SONY FX30: $1798 Great autofocus, 4K to 120fps (cropped, but still)
What a great short! The beauty here, as with anything, is its simplicity and continuity. We're told, from the beginning, "Always Jack, you go too far" and yet he just can't help himself and we're left thinking: This is not going to end well". Then the well-paced edit and build up to the "accident", delayed gratification because the accident does not happen, delayed gratification because she is not killed and the wrap-up reference to the opening statement: "It's all fun and games until someone loses an eye". Watching it again, there's even more foreshadowing in the opening credits showing a "spider web" that is, in fact, a broken windshield, so right from the get-go we're set up psychologically to expect something, but it does not happen as expected. If I'd read the script for this, I probably would have thought..."Meh", but the end result is super entertaining and suspenseful. Loved it. Nash Edgerton is a pretty talented guy. If you haven't watched the series MR. INBETWEEN yet, I would highly recommend it. It's a great three-season series directed by Nash Edgerton. Dark, but really worth watching. https://www.imdb.com/title/tt7472896/
As much as I love Villeneuve's work, I would have rather seen him direct Dune as a series rather than a "potential" couple of films. I have never read Frank Herbert's books but, if I hadn't seen David Lynch's version of Dune, I would have been overwhelmed trying to figure out the complexities of Villeneuve's Dune universe. Lots of amazing visuals but not enough character development. Even crammed into 2 1/2 hours running time, Villeneuve could have doubled that and it still wouldn't be enough time to pace it properly.
I'm surprised DEADWOOD is not talked about more, especially in writing circles as it is, in my opinion, one of the finest displays of talent and craft ever to grace the small screen (or any screen for that matter). If you know anything of David Milch (creator of DEADWOOD) you know that he is a mad, creative genius. Of that there is no doubt, but for someone who, in fact, had no love for Westerns and originally pitched this show as a series set in ancient Rome, he was able to create an amazingly human depiction of the "Wild West", circa 1875-ish. No small feat for someone who admittedly "hated" the Western genre. On top of that, the production essentially relied on Milch to create the show literally "Day-To-Day". There was, in fact...NO FINISHED SCRIPT to work from, other than what he showed up with the morning of each day of shooting. I mean, who Does that?! And how could he do that and have the finished product not only NOT end up being a total catastrophe but become the intensely human work that it was..IS. I admit, I am biased. There are few movies or TV series I have ever watched more than once as they generally don't contain much from which to mine. Deadwood is the exception; I have watched all three seasons no less than ten times in the last 10 years and every time there is something new to discover. If nothing else, the dense dialogue and complex relationships, developed over time, reveal themselves deftly and intricately without leaving me, the viewer, feeling pandered to or manipulated in any overt way. It's brutal, tender, complex stuff. The stuff of complex human lives laid bare. Here's hoping the film does the HBO series justice.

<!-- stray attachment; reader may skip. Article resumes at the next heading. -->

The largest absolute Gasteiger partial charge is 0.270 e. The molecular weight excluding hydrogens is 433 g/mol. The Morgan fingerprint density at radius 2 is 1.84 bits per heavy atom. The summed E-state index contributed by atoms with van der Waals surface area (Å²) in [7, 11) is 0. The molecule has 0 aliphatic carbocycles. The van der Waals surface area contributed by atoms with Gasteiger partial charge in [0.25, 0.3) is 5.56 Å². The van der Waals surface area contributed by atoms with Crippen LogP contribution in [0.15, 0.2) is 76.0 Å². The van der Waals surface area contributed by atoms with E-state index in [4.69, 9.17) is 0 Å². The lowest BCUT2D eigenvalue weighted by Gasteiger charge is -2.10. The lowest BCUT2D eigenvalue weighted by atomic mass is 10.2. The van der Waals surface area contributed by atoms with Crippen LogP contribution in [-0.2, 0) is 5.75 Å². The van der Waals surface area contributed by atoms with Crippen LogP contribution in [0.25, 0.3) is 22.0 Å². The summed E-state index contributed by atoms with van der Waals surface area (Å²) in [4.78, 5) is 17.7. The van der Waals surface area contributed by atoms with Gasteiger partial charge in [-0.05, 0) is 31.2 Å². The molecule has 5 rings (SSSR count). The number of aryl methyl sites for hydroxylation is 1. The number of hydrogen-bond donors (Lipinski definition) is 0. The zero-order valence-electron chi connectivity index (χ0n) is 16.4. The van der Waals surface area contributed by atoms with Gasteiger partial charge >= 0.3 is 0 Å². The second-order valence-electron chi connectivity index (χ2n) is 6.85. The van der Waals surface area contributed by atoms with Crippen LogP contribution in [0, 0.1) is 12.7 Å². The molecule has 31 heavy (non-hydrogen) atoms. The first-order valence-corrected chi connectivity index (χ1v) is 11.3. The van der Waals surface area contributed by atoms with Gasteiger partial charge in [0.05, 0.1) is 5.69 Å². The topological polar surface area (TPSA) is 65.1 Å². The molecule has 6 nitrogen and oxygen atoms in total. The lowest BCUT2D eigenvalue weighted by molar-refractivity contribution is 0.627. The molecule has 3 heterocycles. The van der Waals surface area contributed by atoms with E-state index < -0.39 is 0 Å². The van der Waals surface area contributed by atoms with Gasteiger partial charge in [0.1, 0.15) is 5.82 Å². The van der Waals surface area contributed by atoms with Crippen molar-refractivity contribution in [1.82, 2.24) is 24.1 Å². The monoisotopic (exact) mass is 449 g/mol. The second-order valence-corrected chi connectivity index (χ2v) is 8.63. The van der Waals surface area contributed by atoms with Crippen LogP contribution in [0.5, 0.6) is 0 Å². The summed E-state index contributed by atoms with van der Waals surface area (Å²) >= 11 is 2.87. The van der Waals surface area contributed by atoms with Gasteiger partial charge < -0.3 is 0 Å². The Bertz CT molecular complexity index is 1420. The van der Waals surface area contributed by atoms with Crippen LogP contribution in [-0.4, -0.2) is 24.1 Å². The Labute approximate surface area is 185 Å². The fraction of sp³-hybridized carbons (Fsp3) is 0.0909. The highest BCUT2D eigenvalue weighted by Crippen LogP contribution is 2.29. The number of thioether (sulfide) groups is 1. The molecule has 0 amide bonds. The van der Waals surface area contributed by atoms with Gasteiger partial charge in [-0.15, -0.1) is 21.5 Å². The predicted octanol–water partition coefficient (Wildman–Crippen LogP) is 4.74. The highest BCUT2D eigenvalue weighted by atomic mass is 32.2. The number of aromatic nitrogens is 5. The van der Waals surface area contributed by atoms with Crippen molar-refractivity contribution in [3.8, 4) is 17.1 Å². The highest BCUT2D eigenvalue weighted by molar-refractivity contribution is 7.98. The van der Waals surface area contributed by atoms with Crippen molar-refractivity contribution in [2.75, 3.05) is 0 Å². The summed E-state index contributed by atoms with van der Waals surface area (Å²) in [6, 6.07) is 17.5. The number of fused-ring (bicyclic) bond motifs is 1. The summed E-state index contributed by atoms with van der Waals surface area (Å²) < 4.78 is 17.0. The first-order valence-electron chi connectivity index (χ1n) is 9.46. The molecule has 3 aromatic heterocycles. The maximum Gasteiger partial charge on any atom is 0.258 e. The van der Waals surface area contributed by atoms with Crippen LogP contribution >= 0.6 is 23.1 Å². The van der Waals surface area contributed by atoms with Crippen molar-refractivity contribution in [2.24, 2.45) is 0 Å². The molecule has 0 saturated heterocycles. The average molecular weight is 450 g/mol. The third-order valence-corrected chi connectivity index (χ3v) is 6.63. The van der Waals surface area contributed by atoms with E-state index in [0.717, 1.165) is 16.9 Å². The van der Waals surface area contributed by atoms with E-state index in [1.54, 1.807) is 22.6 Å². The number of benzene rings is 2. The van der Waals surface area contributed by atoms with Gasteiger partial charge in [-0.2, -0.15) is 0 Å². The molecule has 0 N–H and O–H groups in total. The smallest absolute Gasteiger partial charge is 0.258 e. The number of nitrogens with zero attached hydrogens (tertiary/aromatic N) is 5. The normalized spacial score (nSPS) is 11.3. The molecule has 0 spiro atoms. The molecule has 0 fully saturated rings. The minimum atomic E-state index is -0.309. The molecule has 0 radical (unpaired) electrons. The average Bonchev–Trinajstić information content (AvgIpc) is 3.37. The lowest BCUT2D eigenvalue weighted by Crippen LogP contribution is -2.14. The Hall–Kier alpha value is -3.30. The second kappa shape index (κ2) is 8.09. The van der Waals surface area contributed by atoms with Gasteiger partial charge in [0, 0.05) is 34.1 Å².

If you're going to have an English Voiceover, don't you think you should have someone who speaks English well? Unbelievable that they would post such an unprofessional "promotional" video. Total W.O.T.
The Mandalorian looks great but the writing is akin to bad 80's evening dramas. Obi-Wan Kenobi was slightly better but still, pretty terrible writing, which is why when I started watching Andor, I was so pleasantly surprised and impressed. Writing is EVERYTHING. If you don't have a solid script, with characters who have real, meaningful relationships and real stakes in their lives, you have nothing. I would argue that, in terms of meaningful characters and relationship development, Andor sits levels far-above even George Lucas' original Star Wars, as it provides a much deeper human experience than any Star Wars story to date. And it's really no "accident"; Tony Gilroy's masterful storytelling lays the foundation for the possibility of greatness but let there be no doubt that the very talented directors, actors, crew and editors who collaborated to create Andor, created something that has set the bar to a much-needed, higher level. Given the utter lack of good writing in most Star Wars movies and spinoffs, it's honestly difficult to believe that Disney had any involvement in Andor, but sometimes even the "corporate machine" can apparently have people working within it that can surprise you. Here's hoping Andor inspires people to write better stories. I kind of doubt it, but I can only hope there are more pleasant surprises on the horizon.